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Teresa Wright

Teresa Wright

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  • Teresa Wright ... Without a Doubt the Best

    • John Lebbert
    • 2017-07-28

    Have been recently watching old black & white Hitchcock movies on TCM, most of which have been very entertaining. Then I ran into "Without a Doubt". The performances of Joseph Cotten & Teresa Wright were brilliant. But why, I asked myself, had I never heard of Teresa Wright? Then I discovered that I had, indeed, seen her before ... in "Pride of the Yankees" and "Mrs. Miniver" ... many many years ago. Perhaps because another character was the focus of each of those movies, I apparently did not take much notice of Ms. Wright. A quick read of Donald Spoto's excellent biography "A Girl's Got To Breathe: the Life of Teresa Wright" gave me my answer. There were really two parts to the answer. First, Teresa balked at being used in publicity ploys and eventually was fired my Samuel Goldwyn. From that point on, the actress was pretty much restricted to minor movie roles. Second, her favorite venue was the stage and it is there that her ability was best & frequently showcased. I will be searching out her other films and rewatching the two films mentioned above. I highly recommend Spoto's biography. Teresa used the line "A Girl's Got to Breathe" twice. The first time was an improvisation during the filming of "Pride of the Yankees" when Gary Cooper held a kiss longer than necessary. The film crew loved the unexpected ad lib and it was left in the film. The second was spoken to Mr. Spoto, who besides being her biographer was a longtime friend of the actress, during a very sad moment in her life. I will let the reader discover its significance for him/herself.

  • Understated, Dignified, and Beautiful

    • Cynthia Brideson
    • 2011-01-04

    Teresa Wright is sadly overlooked today as one of the silver screen's finest talents. I first saw her in the Hitchcock film "Shadow of a Doubt" and was so impressed by her performance that I got a hold of her other two most well knwon citures, "Mrs. Miniver" and "The Best Years of Our Lives" soon afterward. In most of her films she plays wide-eyed, innocent young girls who any boy would be proud to introduce to his mother. In real life, she was much the same way; she refused to pose in revealing clothing or bathing suits for publciity photos and in most of her films, her makeup appears very light and subtle compared to glamour queens like Lana Turner or Elizabeth Taylor. However, her portrayals of ingenues are so unique in that they always have depth. She can appear completely naive in one scene but with one twitch of her eyebrow of drop in her voice, she reveals a suspicious, keen side to her character that lets the viewer know nothing is getting past her (this is especially evident in "The Little Foxes"). Not many actresses can communicate so much with so few words. It is sad that Miss Wright did not make more films; her career seemed to stop abrupty in the early 1950s. However, she left behind a great legacy and her self respect and quiet strength remain an inspration for all young actresses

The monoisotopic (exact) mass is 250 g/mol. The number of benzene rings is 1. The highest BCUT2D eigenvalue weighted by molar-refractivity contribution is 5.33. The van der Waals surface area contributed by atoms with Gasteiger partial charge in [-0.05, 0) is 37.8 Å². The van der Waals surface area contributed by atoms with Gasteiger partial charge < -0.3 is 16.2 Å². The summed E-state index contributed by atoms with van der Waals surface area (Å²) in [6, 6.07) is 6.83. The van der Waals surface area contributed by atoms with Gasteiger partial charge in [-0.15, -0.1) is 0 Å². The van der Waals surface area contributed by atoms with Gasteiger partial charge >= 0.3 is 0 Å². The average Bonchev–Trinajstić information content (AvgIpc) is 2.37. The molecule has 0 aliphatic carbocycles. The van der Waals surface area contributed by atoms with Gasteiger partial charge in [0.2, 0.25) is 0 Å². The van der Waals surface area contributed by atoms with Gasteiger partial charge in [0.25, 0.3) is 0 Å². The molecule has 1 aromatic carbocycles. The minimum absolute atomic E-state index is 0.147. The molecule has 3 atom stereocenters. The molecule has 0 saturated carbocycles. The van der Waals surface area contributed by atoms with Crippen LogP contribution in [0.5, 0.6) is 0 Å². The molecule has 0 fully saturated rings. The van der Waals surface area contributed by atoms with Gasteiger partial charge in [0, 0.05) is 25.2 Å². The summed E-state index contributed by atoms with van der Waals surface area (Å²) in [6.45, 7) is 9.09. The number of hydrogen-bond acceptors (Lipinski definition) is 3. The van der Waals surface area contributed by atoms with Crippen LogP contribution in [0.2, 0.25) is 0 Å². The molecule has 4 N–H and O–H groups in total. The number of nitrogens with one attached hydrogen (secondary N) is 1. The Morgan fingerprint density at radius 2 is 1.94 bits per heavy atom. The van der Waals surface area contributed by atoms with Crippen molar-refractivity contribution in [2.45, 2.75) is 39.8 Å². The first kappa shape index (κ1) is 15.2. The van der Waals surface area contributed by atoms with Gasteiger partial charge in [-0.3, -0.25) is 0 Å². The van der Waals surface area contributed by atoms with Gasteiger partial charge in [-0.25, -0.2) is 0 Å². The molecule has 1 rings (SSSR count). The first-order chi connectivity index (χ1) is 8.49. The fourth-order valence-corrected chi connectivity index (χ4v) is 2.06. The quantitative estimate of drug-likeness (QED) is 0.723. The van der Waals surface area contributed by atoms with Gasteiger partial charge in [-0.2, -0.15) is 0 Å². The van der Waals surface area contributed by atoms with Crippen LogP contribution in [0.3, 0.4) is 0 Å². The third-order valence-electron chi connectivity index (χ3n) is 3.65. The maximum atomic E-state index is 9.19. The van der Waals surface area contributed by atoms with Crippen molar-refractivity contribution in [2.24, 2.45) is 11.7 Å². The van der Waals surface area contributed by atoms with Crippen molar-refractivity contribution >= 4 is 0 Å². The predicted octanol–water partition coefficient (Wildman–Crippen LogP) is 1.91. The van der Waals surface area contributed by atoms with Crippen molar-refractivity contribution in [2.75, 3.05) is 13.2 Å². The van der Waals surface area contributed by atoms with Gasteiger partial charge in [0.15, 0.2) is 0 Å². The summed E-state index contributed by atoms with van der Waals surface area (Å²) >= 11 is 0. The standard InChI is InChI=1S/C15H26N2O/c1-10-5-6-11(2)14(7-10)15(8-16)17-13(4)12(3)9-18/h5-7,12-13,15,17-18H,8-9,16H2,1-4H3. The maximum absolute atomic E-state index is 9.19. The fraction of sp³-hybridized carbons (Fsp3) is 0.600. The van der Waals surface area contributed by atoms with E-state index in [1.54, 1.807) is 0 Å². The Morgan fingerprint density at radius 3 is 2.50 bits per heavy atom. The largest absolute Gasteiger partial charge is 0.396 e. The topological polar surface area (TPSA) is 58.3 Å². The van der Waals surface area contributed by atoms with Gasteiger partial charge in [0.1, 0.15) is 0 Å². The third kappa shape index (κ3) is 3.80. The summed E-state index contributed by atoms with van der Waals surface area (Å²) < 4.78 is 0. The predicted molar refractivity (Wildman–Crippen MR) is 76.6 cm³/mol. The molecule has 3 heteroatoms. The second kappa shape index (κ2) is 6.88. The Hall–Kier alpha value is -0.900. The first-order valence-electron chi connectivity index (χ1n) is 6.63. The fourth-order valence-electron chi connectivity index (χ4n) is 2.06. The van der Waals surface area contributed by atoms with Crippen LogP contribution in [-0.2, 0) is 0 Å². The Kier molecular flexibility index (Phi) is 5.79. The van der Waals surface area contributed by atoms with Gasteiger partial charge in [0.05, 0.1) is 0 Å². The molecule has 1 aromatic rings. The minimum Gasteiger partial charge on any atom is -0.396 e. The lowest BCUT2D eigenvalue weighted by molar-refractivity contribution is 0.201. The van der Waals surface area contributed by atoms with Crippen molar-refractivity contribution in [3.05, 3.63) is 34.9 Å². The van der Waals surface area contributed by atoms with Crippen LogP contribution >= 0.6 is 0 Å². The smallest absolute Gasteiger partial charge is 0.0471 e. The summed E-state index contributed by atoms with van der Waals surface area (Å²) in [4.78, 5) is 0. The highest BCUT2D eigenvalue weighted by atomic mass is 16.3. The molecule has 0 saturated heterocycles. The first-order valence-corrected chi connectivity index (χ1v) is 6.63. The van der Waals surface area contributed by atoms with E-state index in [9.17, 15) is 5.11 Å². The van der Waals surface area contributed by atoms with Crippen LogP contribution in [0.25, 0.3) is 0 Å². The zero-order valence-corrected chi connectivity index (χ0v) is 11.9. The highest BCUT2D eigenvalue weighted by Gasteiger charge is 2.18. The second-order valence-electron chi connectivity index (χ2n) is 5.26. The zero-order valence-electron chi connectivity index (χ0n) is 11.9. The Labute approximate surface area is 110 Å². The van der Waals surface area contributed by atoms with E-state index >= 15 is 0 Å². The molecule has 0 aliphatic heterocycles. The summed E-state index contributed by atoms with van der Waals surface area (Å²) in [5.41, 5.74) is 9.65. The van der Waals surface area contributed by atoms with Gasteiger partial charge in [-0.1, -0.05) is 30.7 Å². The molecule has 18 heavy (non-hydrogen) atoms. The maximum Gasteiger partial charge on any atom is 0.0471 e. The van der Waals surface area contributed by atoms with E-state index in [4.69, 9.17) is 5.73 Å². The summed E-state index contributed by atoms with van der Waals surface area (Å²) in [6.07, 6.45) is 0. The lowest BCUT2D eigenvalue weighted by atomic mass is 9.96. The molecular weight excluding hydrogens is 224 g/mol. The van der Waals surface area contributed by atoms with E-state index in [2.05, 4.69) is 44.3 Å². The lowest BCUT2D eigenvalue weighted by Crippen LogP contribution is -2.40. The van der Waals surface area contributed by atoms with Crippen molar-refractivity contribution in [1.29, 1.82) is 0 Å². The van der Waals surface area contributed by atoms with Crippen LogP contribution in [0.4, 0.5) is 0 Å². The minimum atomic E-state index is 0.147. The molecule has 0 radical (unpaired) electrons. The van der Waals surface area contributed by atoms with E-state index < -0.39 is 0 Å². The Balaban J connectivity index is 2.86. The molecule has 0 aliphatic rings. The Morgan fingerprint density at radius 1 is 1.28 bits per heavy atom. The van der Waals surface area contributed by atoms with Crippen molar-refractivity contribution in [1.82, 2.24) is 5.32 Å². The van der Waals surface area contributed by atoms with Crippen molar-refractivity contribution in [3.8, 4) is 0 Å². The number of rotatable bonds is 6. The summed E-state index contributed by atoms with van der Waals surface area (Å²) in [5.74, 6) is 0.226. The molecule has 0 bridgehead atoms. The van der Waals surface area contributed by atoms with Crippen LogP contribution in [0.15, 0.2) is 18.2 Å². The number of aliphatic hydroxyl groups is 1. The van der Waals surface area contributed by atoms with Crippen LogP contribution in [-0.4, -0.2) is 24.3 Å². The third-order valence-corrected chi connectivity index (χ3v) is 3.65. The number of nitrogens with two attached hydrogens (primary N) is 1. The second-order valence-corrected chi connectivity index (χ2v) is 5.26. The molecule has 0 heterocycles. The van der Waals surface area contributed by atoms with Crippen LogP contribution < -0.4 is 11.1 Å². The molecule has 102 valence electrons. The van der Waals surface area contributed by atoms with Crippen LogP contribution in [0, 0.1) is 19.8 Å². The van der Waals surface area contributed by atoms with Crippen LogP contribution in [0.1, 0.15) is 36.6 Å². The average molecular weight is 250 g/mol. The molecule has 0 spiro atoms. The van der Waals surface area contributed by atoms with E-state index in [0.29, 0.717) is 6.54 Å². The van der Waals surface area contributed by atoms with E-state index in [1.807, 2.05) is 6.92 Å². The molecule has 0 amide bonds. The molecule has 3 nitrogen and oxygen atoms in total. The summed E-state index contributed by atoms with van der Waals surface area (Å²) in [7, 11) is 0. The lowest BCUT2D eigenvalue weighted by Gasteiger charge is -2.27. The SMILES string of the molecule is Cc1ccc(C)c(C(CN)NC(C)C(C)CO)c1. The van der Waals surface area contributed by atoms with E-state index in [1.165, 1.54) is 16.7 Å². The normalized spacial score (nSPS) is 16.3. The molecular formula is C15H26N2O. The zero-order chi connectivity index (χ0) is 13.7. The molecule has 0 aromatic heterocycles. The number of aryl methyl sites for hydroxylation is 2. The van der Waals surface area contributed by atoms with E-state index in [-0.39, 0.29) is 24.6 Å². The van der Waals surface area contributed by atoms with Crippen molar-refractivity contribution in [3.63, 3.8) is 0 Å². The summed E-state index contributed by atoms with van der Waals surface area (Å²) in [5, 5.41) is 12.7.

• Teresa Wright

    • Mayrose Coyle
    • 2006-05-24

    I found Teresa Wright's performance in Little Foxes to be refreshing and invigorating. Almost as if she's not acting at all. She gets completely lost in her character that it doesn't seem like a performance at all. She seems totally at ease with herself and knows her craft very well. I rate her a perfect 10. Sincerely, Mayrose Coyle Catskill, N.Y.

  • The Lovely and Talented Teresa Wright (1918-2005)

    • Mike Percie
    • 2006-03-29

    One of the finest screen and stage actors of her time. Nominated three times for an Academy Award and three times for an Emmey Award. Best remembered for her portayal of Mrs. Eleanor Gerhig in Samuel Goldwyn's masterpiece "The Pride of the Yankees". (1942). She should have won the Best Actress Award that year for the role. See her in: The Little Foxes (1941) Mrs. Minniver (1942) The Pride of the Yankees (1942) Shadow of a Doubt (1943) Casanova Brown (1944) Best Years of Our Lives (1946) Enchantment (1948) The Men (1950) The Miracle Worker (TV, 1958)

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